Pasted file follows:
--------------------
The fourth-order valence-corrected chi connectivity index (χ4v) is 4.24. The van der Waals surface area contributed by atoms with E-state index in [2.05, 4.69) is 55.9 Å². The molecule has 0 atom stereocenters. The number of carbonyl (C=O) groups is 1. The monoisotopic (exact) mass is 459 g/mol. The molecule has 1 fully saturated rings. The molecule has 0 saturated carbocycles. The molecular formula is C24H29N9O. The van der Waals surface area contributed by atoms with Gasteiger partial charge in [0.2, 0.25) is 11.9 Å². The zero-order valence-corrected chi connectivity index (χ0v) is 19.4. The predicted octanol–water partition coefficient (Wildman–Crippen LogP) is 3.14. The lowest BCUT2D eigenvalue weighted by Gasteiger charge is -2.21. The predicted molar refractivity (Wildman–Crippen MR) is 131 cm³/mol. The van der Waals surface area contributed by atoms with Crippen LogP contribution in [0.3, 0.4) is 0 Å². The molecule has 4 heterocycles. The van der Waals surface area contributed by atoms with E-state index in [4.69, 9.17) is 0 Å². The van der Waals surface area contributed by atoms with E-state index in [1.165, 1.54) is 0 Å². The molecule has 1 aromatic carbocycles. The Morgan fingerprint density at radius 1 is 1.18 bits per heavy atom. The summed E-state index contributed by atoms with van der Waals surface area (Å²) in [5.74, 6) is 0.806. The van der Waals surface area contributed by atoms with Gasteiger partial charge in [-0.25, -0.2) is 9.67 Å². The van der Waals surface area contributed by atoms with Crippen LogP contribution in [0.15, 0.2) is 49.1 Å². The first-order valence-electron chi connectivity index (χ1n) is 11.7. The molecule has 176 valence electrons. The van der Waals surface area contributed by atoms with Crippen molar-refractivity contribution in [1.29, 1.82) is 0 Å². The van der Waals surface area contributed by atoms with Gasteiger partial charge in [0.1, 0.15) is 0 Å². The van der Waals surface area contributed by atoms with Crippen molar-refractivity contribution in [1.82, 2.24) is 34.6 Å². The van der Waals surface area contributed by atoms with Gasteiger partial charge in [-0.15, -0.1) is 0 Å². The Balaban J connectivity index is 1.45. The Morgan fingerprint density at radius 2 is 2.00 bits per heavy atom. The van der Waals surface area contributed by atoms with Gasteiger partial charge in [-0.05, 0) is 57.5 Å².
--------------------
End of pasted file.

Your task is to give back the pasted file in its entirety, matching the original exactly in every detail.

The fourth-order valence-corrected chi connectivity index (χ4v) is 4.24. The van der Waals surface area contributed by atoms with E-state index in [2.05, 4.69) is 55.9 Å². The molecule has 0 atom stereocenters. The number of carbonyl (C=O) groups is 1. The monoisotopic (exact) mass is 459 g/mol. The molecule has 1 fully saturated rings. The molecule has 0 saturated carbocycles. The molecular formula is C24H29N9O. The van der Waals surface area contributed by atoms with Gasteiger partial charge in [0.2, 0.25) is 11.9 Å². The zero-order valence-corrected chi connectivity index (χ0v) is 19.4. The predicted octanol–water partition coefficient (Wildman–Crippen LogP) is 3.14. The lowest BCUT2D eigenvalue weighted by Gasteiger charge is -2.21. The predicted molar refractivity (Wildman–Crippen MR) is 131 cm³/mol. The van der Waals surface area contributed by atoms with Crippen LogP contribution in [0.3, 0.4) is 0 Å². The molecule has 4 heterocycles. The van der Waals surface area contributed by atoms with E-state index in [4.69, 9.17) is 0 Å². The van der Waals surface area contributed by atoms with E-state index in [1.165, 1.54) is 0 Å². The molecule has 1 aromatic carbocycles. The Morgan fingerprint density at radius 1 is 1.18 bits per heavy atom. The summed E-state index contributed by atoms with van der Waals surface area (Å²) in [5.74, 6) is 0.806. The van der Waals surface area contributed by atoms with Gasteiger partial charge in [-0.25, -0.2) is 9.67 Å². The van der Waals surface area contributed by atoms with Crippen LogP contribution in [0.15, 0.2) is 49.1 Å². The first-order valence-electron chi connectivity index (χ1n) is 11.7. The molecule has 176 valence electrons. The van der Waals surface area contributed by atoms with Crippen molar-refractivity contribution in [1.29, 1.82) is 0 Å². The van der Waals surface area contributed by atoms with Gasteiger partial charge in [0.1, 0.15) is 0 Å². The van der Waals surface area contributed by atoms with Crippen molar-refractivity contribution in [1.82, 2.24) is 34.6 Å². The van der Waals surface area contributed by atoms with Gasteiger partial charge in [-0.15, -0.1) is 0 Å². The Balaban J connectivity index is 1.45. The Morgan fingerprint density at radius 2 is 2.00 bits per heavy atom. The van der Waals surface area contributed by atoms with Gasteiger partial charge in [-0.05, 0) is 57.5 Å².